The advertising blurb for Wishmas describes this festive extravaganza, lavishly installed in what used to be a portion of The Vaults near Waterloo Station, as being “for children of all ages” which strikes me as a cheeky way of flogging tickets to grown-ups without toddlers and preteens to bring along. On the other hand, the production values and design ingenuity of this immersive Christmas experience are such that one can’t help but be transported, even if you don’t have a bedazzled child in tow.
Wishmas feels a bit like what would happen if Punchdrunk took over a floor of Hamleys at Yuletide, with a brief to cater to the smallest, most impressionable of viewers while not actively alienating their adult parents and guardians. Creative director Elgiva Field (who has worked extensively with Punchdrunk) has helmed such a fully realised production that it’s quite a shock to the system to emerge back afterwards into the grubby streets of Waterloo.
From a visual and atmospheric point of view, Wishmas is a total success: designer Julie Landau, lighting designer Tim Mitchell and puppet specialist Charlie Tymms collectively give us giant cascades of glowing baubles and a magical train that ascends like a celestial tube from beneath Waterloo up into the stratosphere. There are fir trees, a space-age control room for Santa’s reindeer, gorgeous fat robin redbreasts emerging from brightly coloured birdhouses, a battery of fairy lights, smatterings of snow…the place even smells of Christmas spice.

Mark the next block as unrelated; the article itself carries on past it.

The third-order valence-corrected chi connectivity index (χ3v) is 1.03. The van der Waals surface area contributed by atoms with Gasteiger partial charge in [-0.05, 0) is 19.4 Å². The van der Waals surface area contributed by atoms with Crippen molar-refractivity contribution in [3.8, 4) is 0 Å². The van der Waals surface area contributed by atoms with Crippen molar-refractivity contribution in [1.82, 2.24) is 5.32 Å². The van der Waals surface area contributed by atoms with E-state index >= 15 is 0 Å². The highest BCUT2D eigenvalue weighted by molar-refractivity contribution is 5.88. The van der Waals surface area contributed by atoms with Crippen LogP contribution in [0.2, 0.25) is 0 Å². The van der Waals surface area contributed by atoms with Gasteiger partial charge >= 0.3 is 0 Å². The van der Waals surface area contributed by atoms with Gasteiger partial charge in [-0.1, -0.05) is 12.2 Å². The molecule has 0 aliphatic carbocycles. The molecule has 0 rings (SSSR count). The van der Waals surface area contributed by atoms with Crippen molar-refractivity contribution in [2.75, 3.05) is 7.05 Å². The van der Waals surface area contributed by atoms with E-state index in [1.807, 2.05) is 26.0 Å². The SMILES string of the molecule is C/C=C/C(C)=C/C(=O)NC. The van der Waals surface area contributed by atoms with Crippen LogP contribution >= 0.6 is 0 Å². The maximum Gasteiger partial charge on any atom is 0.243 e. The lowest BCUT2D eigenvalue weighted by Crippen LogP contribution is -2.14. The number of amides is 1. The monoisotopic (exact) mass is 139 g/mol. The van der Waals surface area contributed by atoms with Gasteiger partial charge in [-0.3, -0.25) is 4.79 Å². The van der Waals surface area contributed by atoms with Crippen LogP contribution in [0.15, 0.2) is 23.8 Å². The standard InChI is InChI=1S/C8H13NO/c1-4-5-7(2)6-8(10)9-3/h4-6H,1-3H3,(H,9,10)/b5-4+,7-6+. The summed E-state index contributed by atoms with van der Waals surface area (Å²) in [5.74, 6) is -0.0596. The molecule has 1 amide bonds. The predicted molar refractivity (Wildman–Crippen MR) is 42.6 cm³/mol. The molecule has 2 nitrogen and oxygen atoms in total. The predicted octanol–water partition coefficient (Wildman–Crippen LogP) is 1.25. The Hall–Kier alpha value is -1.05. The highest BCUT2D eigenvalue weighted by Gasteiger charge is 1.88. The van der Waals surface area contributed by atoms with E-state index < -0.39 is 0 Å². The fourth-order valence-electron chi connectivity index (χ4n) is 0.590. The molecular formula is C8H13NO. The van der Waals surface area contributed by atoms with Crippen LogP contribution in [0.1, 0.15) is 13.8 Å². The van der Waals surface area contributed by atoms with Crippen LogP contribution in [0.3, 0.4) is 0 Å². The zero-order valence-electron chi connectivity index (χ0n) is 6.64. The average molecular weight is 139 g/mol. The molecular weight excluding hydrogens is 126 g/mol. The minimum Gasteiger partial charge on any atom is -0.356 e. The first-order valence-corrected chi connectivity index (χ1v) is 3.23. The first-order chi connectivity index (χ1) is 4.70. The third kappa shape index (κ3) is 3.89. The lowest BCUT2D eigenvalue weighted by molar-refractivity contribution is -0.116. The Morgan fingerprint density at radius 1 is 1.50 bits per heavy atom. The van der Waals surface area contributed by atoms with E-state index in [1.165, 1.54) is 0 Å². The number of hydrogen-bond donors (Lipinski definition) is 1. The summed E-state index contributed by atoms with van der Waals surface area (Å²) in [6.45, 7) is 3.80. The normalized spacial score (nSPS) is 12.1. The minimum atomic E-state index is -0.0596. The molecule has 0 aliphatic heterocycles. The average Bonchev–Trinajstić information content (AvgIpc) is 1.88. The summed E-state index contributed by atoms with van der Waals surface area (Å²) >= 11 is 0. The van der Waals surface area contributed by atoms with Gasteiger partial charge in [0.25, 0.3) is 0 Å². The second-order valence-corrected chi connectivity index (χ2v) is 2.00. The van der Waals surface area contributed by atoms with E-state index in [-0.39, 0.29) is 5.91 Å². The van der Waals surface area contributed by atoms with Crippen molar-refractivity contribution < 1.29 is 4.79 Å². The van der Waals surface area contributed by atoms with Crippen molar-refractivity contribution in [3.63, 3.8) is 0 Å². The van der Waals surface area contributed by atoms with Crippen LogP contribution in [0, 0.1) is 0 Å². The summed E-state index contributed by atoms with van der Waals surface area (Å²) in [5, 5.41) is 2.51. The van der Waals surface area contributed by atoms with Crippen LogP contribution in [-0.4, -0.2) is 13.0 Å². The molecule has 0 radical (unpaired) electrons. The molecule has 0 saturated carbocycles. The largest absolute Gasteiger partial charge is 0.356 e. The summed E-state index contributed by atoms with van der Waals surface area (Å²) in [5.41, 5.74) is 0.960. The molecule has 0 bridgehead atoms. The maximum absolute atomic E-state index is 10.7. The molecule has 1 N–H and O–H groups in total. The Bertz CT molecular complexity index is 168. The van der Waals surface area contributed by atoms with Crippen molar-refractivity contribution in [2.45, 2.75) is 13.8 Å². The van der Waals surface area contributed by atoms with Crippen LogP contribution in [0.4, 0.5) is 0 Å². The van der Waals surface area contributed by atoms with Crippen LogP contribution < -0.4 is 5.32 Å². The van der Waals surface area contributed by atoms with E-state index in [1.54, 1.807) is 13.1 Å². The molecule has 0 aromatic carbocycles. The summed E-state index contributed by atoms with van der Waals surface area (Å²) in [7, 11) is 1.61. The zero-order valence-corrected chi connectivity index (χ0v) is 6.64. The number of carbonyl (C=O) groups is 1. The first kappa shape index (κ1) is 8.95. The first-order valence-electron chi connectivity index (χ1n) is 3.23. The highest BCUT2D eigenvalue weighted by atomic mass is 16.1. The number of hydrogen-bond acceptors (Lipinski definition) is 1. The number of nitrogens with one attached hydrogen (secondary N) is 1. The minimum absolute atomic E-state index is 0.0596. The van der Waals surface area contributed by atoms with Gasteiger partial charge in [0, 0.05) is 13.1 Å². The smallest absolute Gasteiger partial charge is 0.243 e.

The train ride is especially thrilling, with the whole structure juddering like the real thing before smoothing out and the “windows” showing video designer Catherine Woodhouse’s exhilarating vision of a journey high above realistic-looking London streets. The guides throughout all this are a team of winningly energetic actors playing Santa’s elves, sporting colourful bell-laden outfits and realistic-looking pointy ears. Once you get over the fact that their costumes bear an unsettling resemblance to the Wicked Witch’s guards’ uniforms in the original Wizard of Oz movie, it’s impossible not to be impressed by the attention to detail and the commitment of the performers (“we work as a team here” one of the elves sternly pointed out to my companion and I when we were holding back during one of the activities so as to let the small children get more out of it.)
The actual content of Wishmas as a ‘show’ is rather less successful than the overall concept. The idea that every bauble is a wish that requires transportation gets a bit belaboured (and the children at my performance didn’t seem that interested) and the opening explanatory sequence goes on a bit long, although there’s enough to look at that it’s hardly painful. There are a number of activities (if you hate audience participation, you’ll probably find the whole experience a bit of a challenge) but there are so many visual and aural distractions that it’s not always possible to hear the elf explaining what you’re about to do, and why, which can result in a general air of bewilderment. When Santa finally appears, he looks magnificent, every bit the classic storybook Saint Nick, although, at least on the day I was there, seemed more crotchety than cuddly.
Still, a great deal of money, talent and imagination has clearly been hurled at this project. If ultimately it may feel to some adults like an elaborately packaged Christmas gift without very much inside, it is entrancing for kids and will be a useful entertainment for families who feel like doing something festive but don’t fancy spending a couple of hours in a theatre.